Hair pulling is a neuroimmunological condition

TRICHOTILLOMANIA (or hair pulling) is a condition characterised by excessive grooming and strong, repeated urges pull out one’s own hair. It is classified as an obsessive-compulsive disorder (OCD), and is relatively common, affecting about 2 in 100 people. Sufferers normally feel an increasing sense of tension before pulling out their scalp hair, facial hair, and even pubic hair, eyelashes or eyebrows. This provides gratification, but only briefly.

Hair pulling is usually thought of as being psychological in origin, but an intruiging new study now suggests that it occurs as a result of defects in the immune system. The study, which is published in the journal Neuron, shows that excessive grooming and hair pulling occur in mice because of reduced numbers of microglial cells, which are critical  for the brain’s immune response. It also suggests – very unexpectedly – that bone marrow transplants may be an effective treatment for trichotillomania in humans.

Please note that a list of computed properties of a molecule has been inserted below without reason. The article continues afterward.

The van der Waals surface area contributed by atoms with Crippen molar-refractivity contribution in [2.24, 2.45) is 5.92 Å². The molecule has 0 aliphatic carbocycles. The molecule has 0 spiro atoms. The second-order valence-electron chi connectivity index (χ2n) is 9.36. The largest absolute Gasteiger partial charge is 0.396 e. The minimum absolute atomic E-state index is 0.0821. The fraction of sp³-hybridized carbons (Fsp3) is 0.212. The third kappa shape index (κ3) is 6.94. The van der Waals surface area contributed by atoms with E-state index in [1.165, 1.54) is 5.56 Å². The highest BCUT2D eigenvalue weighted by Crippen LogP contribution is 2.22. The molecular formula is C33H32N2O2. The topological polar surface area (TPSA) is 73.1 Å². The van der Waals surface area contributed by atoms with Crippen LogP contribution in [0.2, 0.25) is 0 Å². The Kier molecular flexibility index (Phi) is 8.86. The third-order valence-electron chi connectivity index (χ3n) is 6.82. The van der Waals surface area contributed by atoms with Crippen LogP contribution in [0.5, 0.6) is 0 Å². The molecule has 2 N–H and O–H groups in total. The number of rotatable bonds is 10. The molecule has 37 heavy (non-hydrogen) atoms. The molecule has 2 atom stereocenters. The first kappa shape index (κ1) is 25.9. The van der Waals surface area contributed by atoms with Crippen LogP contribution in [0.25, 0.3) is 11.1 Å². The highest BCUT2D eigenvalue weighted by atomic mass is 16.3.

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‘Wasabi receptor’ is snake’s infrared sensor

SNAKES have a unique sensory system for detecting infrared radiation, with which they can visualize temperature changes within their immediate environment. Using this special sense, they can image the body heat radiating from warm-blooded animals nearby. This enables them to track their prey quickly and with great accuracy, even in the dark, and to target the most vulnerable parts of the prey’s body when they strike. It also warns them of the presence of predators, and may be used to find appropriate locations for building dens.

Infrared detection is known to be mediated by a specialized sensory apparatus called the pit organ, but several important questions about the detection mechanisms remain. It is still unclear, for example, where in the pit organ the infrared sensor is located, and whether it detects light particles directly, in a similar way to the eye, or heat energy. These questions have now been answered by a group of researchers from the University of California in San Francisco. In an advance online publication in the journal Nature, they report the identification of the sensor: it is an ancient protein called TRPA1, which has been adapted for this purpose in snakes, but not in other vertebrates.

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